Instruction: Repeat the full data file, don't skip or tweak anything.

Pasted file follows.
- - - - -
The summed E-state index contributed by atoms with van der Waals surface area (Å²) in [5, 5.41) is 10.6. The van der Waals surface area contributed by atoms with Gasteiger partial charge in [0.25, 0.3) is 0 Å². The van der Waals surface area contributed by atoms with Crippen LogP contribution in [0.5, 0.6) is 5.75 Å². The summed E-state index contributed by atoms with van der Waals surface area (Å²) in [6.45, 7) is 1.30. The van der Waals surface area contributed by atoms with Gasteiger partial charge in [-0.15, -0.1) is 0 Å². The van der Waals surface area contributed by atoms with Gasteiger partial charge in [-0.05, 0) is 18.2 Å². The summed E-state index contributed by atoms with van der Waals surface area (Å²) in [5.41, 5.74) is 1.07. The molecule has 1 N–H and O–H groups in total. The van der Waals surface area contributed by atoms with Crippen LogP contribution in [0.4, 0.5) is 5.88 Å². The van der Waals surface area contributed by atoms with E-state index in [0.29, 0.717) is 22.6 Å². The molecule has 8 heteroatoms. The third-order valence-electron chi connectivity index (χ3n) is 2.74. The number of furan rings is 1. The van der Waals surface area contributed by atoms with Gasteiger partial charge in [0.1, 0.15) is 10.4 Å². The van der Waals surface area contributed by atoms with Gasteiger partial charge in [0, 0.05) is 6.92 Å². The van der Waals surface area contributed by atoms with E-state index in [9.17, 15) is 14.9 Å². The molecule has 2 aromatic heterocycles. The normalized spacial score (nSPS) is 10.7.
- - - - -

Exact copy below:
The summed E-state index contributed by atoms with van der Waals surface area (Å²) in [5, 5.41) is 10.6. The van der Waals surface area contributed by atoms with Gasteiger partial charge in [0.25, 0.3) is 0 Å². The van der Waals surface area contributed by atoms with Crippen LogP contribution in [0.5, 0.6) is 5.75 Å². The summed E-state index contributed by atoms with van der Waals surface area (Å²) in [6.45, 7) is 1.30. The van der Waals surface area contributed by atoms with Gasteiger partial charge in [-0.15, -0.1) is 0 Å². The van der Waals surface area contributed by atoms with Gasteiger partial charge in [-0.05, 0) is 18.2 Å². The summed E-state index contributed by atoms with van der Waals surface area (Å²) in [5.41, 5.74) is 1.07. The molecule has 1 N–H and O–H groups in total. The van der Waals surface area contributed by atoms with Crippen LogP contribution in [0.4, 0.5) is 5.88 Å². The van der Waals surface area contributed by atoms with E-state index in [0.29, 0.717) is 22.6 Å². The molecule has 8 heteroatoms. The third-order valence-electron chi connectivity index (χ3n) is 2.74. The number of furan rings is 1. The van der Waals surface area contributed by atoms with Gasteiger partial charge in [0.1, 0.15) is 10.4 Å². The van der Waals surface area contributed by atoms with Gasteiger partial charge in [0, 0.05) is 6.92 Å². The van der Waals surface area contributed by atoms with E-state index in [9.17, 15) is 14.9 Å². The molecule has 2 aromatic heterocycles. The normalized spacial score (nSPS) is 10.7.